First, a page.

I am also aware of efforts that are being taken to reach out to individual anglers to get their input into the process. These are being developed as this is written. NROC also has made an effort to include the party/charter fishing industry as well. If they had no interest in the fishing industry, I doubt they would make this level of effort to include stakeholder input.
While there are and will continue to be concerns about the whole Coastal and Marine Spatial Planning (CMSP) area, the idea that this is simply an underhanded plan to end all fishing just doesn’t carry any water (pun intended). As users we need to be involved with this type of planning and we need to try to make sure that our access to marine resources is not compromised.
After tagging his first buck mule deer, I got my cousin Larry onto his first buck pronghorn. It was a very nice 14 x 14 1/2 inch long buck with nice mass, decent cutters and good sweep at the top. Mission accomplished! I got a small buck myself.
More later. -ea
A note from TRCP’s Ed Arnett:
One of the things I really like about the TRCP family is sharing our great experiences on public lands hunting and fishing.
I’m down off the mountain for a day and wanted to share one of the more special moments in my life as a hunter. This is my cousin, Larry Lanter and I after he took his very first buck and first mule deer on public lands in Wyoming.
There are too many stories to tell, but there was snow, extreme mud, lots of hiking and a little drama at the end with an evening hit on the deer that yielded a tracking exercise this morning.
It took me two hours — often on my hands and knees looking for blood and the right tracks — to track him down, but we found him! He’s no monster wall-hanger, but a magnificent trophy for a first time mule deer hunter, and fair chase on public lands.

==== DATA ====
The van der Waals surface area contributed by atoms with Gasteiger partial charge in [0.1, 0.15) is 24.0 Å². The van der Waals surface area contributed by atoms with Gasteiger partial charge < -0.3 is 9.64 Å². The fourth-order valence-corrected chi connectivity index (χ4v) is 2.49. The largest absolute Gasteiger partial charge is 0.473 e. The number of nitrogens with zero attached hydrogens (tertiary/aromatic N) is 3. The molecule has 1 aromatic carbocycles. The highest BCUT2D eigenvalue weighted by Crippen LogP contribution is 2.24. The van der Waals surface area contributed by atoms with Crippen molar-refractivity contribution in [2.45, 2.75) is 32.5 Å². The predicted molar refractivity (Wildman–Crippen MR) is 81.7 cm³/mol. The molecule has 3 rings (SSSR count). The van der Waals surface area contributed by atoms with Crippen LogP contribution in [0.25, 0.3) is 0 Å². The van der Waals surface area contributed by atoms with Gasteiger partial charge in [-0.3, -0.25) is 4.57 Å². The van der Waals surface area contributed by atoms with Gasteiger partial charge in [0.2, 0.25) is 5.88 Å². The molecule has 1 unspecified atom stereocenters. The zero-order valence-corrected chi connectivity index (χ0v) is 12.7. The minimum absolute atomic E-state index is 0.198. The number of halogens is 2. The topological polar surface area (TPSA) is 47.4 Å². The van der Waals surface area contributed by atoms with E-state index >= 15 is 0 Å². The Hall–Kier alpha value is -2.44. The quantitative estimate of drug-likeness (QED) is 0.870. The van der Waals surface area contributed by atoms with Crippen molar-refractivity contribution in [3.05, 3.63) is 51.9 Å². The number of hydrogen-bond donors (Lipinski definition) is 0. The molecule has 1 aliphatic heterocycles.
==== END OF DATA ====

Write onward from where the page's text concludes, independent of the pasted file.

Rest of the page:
Larry and I are one month apart in age and both turned 50 this year (don’t look a day over 49 though now do we…) and this was our treat and wish for the half-century mark. My main goal was to get him a buck and I’m so happy as this is the first time he and I have hunted big game together.
I wanted to share the moment with my TRCP friends. Also, notice our headgear. We’re promoting as we tour Wyoming! Now we’re off to hunt pronghorn.
Last week I wrote about a fascinating new river mapping tool from the U.S. Geological Survey called Streamer. Over at the National Geographic blog, Jennifer Pitt of the Environmental Defense Fund points out one problem with the tool – it doesn’t recognize that rivers cross country borders. Case in point: Streamer cuts off the Colorado River at the border with Mexico. Thinking that the border is the limit of a country’s responsibility, she argues, leads to poor management of the river.
Read her blog in full here.
Theodore Roosevelt’s experiences hunting and fishing certainly fueled his passion for conservation, but it seems that a passion for coffee may have powered his mornings. In fact, Roosevelt’s son once said that his father’s coffee cup was “more in the nature of a bathtub.” TRCP has partnered with Afuera Coffee Co. to bring together his two loves: a strong morning brew and a dedication to conservation. With your purchase, you’ll not only enjoy waking up to the rich aroma of this bolder roast—you’ll be supporting the important work of preserving hunting and fishing opportunities for all.Learn More